Archive by date: November

New SNPS (Symmetric Nano-Positioning System) software made available

Proteins may undergo multiple conformational changes required for their function. One strategy used to estimate target site positions in unknown structural conformations involves single-pair resonance energy transfer (RET) distance measurements. However, interpretation of inter-residue distances is difficult when applied to 3D structural rearrangements, especially in homomeric systems. Probe diffusion further complicates this task by biasing measurements towards shorter distances. Lanthanide resonance energy transfer (LRET) is an ideal technique for simultaneously resolving multiple distances within a protein. Hyde et al. (2012) recently combined LRET with an ensemble of numerical methods to form the Symmetric Nano-Positioning System (SNPS), which allows accurate 3D positioning and inter-probe distance estimation in functional homomeric proteins.

SNPS determines the 3D position of lanthanide donors [satellites] attached to a target site (one per subunit), relative to a single fluorescent acceptor [antenna] placed in a static reference site, as illustrated in the above figure. The acceptor’s position and accessible volume can be modeled from its structure-based labeling site by several methods, including dihedral scan analysis. SNPS can be applied to all defined conformational states of the protein and with simultaneous functional recordings. Satellite-to-antenna distances are encoded in time-resolved LRET lifetime decays. SNPS directly fits a 3D geometric model of satellite positions to LRET lifetime measurements using an inverse trilateration-based curve fitting procedure. Global analysis implementation fits the geometric model to an ensemble of replicate measurements. Numerical and analytical tools are integrated to account for probe diffusion and evaluate the confidence region of fitted positions. SNPS is well-suited to estimate 3D conformational changes at the target site between defined conformational states. In its first application, SNPS was used to determine the position of a functional voltage-gated potassium channel’s voltage sensor in its three major conformations [H. Clark Hyde, Walter Sandtner, Ernesto Vargas, Alper T. Dagcan, Janice L. Robertson, Benoit Roux, Ana M. Correa, Francisco Bezanilla (2012), Structure 20(10): 1629-1640].

The SNPS Toolbox contains the following stand-alone programs that implement the SNPS method:

  • SNPS: Performs inverse trilateration-based curve fitting of LRET lifetime decays to estimate the 3D position of lanthanide donors [satellites] attached to a target site (one per subunit), relative to a single fluorescent acceptor [antenna] placed in a static reference site. An acceptor file must be supplied by the user that specifies the acceptor’s coordinates and accessible volume. SNPS can alternatively fit all donor-acceptor distances constrained such that donors must lie in a polygon (symmetric) geometry, without any knowledge of acceptor position. SNPS can also simulate LRET lifetime decays at a user-defined donor position and noise level to explore the relation between donor position and decay shape. LRET lifetime decays are expected to be sensitized emission measured by a photomultiplier tube in analog mode (Poisson noise). The user imports lifetime decay files (ASCII .txt) and an acceptor file (ASCII .txt or Matlab .mat). See the “Example Data” folder for examples of required formatting. Fits are accompanied by a comprehensive set of output figures and a solution file.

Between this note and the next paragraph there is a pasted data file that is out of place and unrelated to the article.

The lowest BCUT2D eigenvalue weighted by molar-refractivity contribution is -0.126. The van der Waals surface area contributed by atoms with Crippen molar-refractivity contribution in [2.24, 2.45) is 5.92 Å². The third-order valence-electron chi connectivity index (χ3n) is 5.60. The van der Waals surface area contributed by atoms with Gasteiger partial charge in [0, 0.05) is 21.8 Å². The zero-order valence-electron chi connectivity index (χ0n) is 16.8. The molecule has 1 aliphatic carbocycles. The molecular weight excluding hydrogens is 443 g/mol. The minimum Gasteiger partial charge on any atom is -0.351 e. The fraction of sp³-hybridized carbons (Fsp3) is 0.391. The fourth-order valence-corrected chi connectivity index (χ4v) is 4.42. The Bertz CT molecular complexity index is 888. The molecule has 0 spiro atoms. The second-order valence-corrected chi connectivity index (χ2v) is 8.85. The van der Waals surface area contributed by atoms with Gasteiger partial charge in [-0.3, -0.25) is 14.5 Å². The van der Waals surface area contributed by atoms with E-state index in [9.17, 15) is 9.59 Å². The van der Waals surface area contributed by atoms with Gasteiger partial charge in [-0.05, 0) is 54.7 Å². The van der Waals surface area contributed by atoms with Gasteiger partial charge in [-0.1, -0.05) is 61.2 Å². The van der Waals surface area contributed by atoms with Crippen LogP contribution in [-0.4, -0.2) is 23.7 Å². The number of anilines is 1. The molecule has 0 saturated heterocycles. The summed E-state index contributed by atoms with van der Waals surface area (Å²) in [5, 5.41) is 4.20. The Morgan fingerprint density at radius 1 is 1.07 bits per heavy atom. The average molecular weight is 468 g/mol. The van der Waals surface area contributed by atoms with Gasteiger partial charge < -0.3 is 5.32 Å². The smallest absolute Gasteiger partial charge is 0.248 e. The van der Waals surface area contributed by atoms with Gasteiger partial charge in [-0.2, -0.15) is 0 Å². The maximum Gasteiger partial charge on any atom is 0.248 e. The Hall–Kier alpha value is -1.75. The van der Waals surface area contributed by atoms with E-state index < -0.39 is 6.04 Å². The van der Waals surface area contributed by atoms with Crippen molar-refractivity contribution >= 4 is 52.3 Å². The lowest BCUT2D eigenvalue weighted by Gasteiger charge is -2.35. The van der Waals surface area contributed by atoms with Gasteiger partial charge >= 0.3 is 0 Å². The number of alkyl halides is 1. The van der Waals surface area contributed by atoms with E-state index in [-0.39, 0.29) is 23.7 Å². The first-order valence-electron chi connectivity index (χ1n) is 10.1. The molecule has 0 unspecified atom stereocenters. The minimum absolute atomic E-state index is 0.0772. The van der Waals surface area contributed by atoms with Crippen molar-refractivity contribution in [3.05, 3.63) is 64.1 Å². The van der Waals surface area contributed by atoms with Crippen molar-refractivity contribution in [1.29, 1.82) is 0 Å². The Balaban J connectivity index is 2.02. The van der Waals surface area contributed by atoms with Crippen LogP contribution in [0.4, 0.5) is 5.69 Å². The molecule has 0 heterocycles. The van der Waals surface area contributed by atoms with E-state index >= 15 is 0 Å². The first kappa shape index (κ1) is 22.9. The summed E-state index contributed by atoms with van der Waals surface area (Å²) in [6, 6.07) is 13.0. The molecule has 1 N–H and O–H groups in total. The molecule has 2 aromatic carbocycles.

• DecayAnalysis: Performs model-free curve fitting of multi-exponential decays to estimate time constants and amplitudes (up to 4 exponential components). It is intended for donor-only time constant analysis of LRET experiments, but can also be used for general exponential fitting. The donor-only time constant is a required parameter for the SNPS program. The user can place constraints on time constants and define a weights scheme appropriate for the measurement uncertainty (e.g., Poisson vs. Gaussian noise). A large set of measurements can be fit quickly with basic statistical analysis reported. The user imports lifetime decay files in ASCII (.txt) format. See the “Example Data” folder for examples of required formatting.

SNPS and Decay Analysis Screen Guides

Download the software (version 2012.1):
Windows 64-bit: SNPS_Toolbox_win64.exe
Windows 32-bit: SNPS_Toolbox_win32.exe

Installation: Clicking on the downloadable .exe file will directly launch the Matlab Component Runtime (MCR) installation process and extract the SNPS and DecayAnalysis applications. This is a one-time installation, after which both applications can be launched. Installation of the included MCR is required even if you currently have Matlab or other MCR versions installed. Regarding processing speed, CPU speed takes precedence over the number of cores. The extracted folder also contains an “Example Data” folder with example data from the publication: AgTx2[II]-D20C-BODIPY-FL-maleimide acceptor cloud and Shaker S4(4) LBT construct sensitized emission (SE) and donor-only (DO) lifetime decays. Fit progress and information is displayed in an accompanying DOS window. Output files are written to a subfolder of the imported data directory.

The software was developed and written by H. Clark Hyde from Francisco Bezanilla’s group at the University of Chicago. Please contact us with questions or suggestions using the comments form below.

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